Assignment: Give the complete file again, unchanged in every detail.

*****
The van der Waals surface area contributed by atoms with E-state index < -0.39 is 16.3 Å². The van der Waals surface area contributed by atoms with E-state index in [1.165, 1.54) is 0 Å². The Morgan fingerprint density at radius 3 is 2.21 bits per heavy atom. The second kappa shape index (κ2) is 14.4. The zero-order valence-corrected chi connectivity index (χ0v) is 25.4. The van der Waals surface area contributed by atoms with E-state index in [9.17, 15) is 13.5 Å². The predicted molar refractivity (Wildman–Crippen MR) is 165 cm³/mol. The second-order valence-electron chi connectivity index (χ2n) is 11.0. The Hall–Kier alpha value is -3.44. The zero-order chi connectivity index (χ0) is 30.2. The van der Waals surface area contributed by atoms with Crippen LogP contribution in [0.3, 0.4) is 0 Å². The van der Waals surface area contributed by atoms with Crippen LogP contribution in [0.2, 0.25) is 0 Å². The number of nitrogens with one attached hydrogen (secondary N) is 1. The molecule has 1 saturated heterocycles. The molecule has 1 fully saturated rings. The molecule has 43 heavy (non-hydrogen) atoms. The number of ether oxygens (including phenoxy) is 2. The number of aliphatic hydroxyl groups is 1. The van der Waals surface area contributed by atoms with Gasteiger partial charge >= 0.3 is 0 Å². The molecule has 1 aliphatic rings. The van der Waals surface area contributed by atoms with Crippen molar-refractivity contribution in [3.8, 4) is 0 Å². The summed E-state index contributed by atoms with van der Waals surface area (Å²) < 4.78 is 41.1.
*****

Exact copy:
The van der Waals surface area contributed by atoms with E-state index < -0.39 is 16.3 Å². The van der Waals surface area contributed by atoms with E-state index in [1.165, 1.54) is 0 Å². The Morgan fingerprint density at radius 3 is 2.21 bits per heavy atom. The second kappa shape index (κ2) is 14.4. The zero-order valence-corrected chi connectivity index (χ0v) is 25.4. The van der Waals surface area contributed by atoms with E-state index in [9.17, 15) is 13.5 Å². The predicted molar refractivity (Wildman–Crippen MR) is 165 cm³/mol. The second-order valence-electron chi connectivity index (χ2n) is 11.0. The Hall–Kier alpha value is -3.44. The zero-order chi connectivity index (χ0) is 30.2. The van der Waals surface area contributed by atoms with Crippen LogP contribution in [0.3, 0.4) is 0 Å². The van der Waals surface area contributed by atoms with Crippen LogP contribution in [0.2, 0.25) is 0 Å². The number of nitrogens with one attached hydrogen (secondary N) is 1. The molecule has 1 saturated heterocycles. The molecule has 1 fully saturated rings. The molecule has 43 heavy (non-hydrogen) atoms. The number of ether oxygens (including phenoxy) is 2. The number of aliphatic hydroxyl groups is 1. The van der Waals surface area contributed by atoms with Gasteiger partial charge >= 0.3 is 0 Å². The molecule has 1 aliphatic rings. The van der Waals surface area contributed by atoms with Crippen molar-refractivity contribution in [3.8, 4) is 0 Å². The summed E-state index contributed by atoms with van der Waals surface area (Å²) < 4.78 is 41.1.